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The story behind Smithson’s soggy first half
A rare sub-par performance in the first half of 2021 for global small and mid cap investment trust Smithson (SSON) has been taken fairly calmly by investors.
Going forward its managers are confident they can navigate the inflation threat which has contributed to its holdings losing some of their sparkle.
Portfolio manager Simon Barnard notes rising prices would not cause significant issues for Smithson’s portfolio companies as they have low input costs and capital requirements, as well as pricing power which should enable them to pass on cost increases.
For the half to June, NAV (net asset value) per share grew by just 5.9% against a 12.4% return for the MSCI World Small and Mid-Cap Index.
For the first time since launch, the trust underperformed its benchmark over six months as its portfolio of higher-rated growth stocks failed to keep pace with more lowly-rated stocks in the index thanks to growing expectations of rising inflation, while previous winners such as US payroll software company Paycom and medical technology firm Masimo fell back due to lower demand for their products and services compared with last year.
Encouragingly however, since 30 June the NAV is up 5.9% versus a 0.7% rise for the index and broker Investec Securities expects ‘the power of compounding to generate superior returns over the long term’.
Smithson has performed well since its October 2018 IPO, generating impressive relative and absolute returns by sticking to its clear and simple philosophy; buy good companies, don’t overpay and then do nothing.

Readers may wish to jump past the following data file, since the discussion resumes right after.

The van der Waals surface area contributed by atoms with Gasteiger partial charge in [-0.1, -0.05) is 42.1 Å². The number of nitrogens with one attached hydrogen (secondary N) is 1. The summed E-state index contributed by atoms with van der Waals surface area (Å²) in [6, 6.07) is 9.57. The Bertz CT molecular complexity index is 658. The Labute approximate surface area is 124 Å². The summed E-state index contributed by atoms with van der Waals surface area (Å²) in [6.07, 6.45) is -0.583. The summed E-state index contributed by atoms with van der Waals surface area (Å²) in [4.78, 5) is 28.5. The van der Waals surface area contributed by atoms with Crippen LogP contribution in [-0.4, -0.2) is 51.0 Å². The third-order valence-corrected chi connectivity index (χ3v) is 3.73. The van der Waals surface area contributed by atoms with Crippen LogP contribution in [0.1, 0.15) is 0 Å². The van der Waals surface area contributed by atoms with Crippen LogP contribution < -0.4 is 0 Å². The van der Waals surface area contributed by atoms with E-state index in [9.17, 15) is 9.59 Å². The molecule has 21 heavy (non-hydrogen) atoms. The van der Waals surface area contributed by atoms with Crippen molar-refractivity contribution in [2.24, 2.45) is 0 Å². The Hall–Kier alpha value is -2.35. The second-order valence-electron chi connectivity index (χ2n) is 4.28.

Its focus on buying high quality companies at reasonable valuations and then holding them for the long-term has supported a NAV total returns of 86.1% since launch, which compares to 41.9% for the MSCI World SMID index.
The popularity of manager Fundsmith and strong appetite for the strategy has meant the trust has consistently traded at a premium to NAV and continued to issue new shares to sate demand, swelling the size of the trust north of £3 billion.
Leading holdings include companies with competitive market positions, ranging from property listings site Rightmove (RMV) to cybersecurity firm Fortinet, a beneficiary of the expected ramp-up in cybersecurity spending following December’s Solarwinds hack.
Other companies in the book include water heaters business AO Smith, boosted by the improved construction outlook in the US and China, as well as lockdown beneficiaries Domino’s Pizza (DOM) and Domino’s Pizza Enterprises Two new holdings bought in the first half were Rollins, the US pest control business with strong margins and returns on capital, and fast-growing franchised chicken wing restaurant Wingstop.